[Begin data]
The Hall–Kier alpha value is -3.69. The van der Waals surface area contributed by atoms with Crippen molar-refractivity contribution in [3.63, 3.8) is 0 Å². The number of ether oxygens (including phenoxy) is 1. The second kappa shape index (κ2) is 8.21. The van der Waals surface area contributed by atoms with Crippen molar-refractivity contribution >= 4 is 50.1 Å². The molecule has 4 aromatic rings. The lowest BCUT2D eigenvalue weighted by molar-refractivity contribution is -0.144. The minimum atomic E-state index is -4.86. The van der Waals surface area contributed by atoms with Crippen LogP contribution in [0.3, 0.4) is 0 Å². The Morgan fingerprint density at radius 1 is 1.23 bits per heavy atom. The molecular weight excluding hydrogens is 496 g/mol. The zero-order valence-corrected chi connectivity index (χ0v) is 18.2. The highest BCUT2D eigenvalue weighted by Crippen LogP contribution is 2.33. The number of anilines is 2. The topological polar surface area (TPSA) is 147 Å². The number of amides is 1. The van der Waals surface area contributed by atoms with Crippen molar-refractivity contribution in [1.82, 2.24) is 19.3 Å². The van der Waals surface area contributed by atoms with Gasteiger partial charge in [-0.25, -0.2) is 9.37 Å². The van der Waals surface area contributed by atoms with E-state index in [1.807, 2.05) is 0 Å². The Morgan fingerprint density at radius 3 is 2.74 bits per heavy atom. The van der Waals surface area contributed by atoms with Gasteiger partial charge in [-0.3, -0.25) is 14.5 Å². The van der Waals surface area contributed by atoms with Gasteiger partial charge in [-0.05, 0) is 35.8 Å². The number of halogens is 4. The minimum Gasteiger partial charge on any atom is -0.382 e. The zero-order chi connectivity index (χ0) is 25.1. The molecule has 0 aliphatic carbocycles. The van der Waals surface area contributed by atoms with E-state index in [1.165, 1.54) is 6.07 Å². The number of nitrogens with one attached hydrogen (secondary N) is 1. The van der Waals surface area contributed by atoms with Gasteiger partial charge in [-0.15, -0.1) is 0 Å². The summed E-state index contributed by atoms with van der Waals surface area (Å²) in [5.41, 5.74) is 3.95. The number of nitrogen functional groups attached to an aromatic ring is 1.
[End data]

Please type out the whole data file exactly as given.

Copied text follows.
The Hall–Kier alpha value is -3.69. The van der Waals surface area contributed by atoms with Crippen molar-refractivity contribution in [3.63, 3.8) is 0 Å². The number of ether oxygens (including phenoxy) is 1. The second kappa shape index (κ2) is 8.21. The van der Waals surface area contributed by atoms with Crippen molar-refractivity contribution >= 4 is 50.1 Å². The molecule has 4 aromatic rings. The lowest BCUT2D eigenvalue weighted by molar-refractivity contribution is -0.144. The minimum atomic E-state index is -4.86. The van der Waals surface area contributed by atoms with Crippen LogP contribution in [0.3, 0.4) is 0 Å². The Morgan fingerprint density at radius 1 is 1.23 bits per heavy atom. The molecular weight excluding hydrogens is 496 g/mol. The zero-order valence-corrected chi connectivity index (χ0v) is 18.2. The highest BCUT2D eigenvalue weighted by Crippen LogP contribution is 2.33. The number of anilines is 2. The topological polar surface area (TPSA) is 147 Å². The number of amides is 1. The van der Waals surface area contributed by atoms with Crippen molar-refractivity contribution in [1.82, 2.24) is 19.3 Å². The van der Waals surface area contributed by atoms with Gasteiger partial charge in [-0.25, -0.2) is 9.37 Å². The van der Waals surface area contributed by atoms with E-state index in [1.807, 2.05) is 0 Å². The Morgan fingerprint density at radius 3 is 2.74 bits per heavy atom. The van der Waals surface area contributed by atoms with Gasteiger partial charge in [-0.3, -0.25) is 14.5 Å². The van der Waals surface area contributed by atoms with Gasteiger partial charge in [-0.05, 0) is 35.8 Å². The number of halogens is 4. The minimum Gasteiger partial charge on any atom is -0.382 e. The zero-order chi connectivity index (χ0) is 25.1. The molecule has 0 aliphatic carbocycles. The van der Waals surface area contributed by atoms with E-state index in [1.165, 1.54) is 6.07 Å². The number of nitrogens with one attached hydrogen (secondary N) is 1. The van der Waals surface area contributed by atoms with Gasteiger partial charge in [-0.15, -0.1) is 0 Å². The summed E-state index contributed by atoms with van der Waals surface area (Å²) in [5.41, 5.74) is 3.95. The number of nitrogen functional groups attached to an aromatic ring is 1.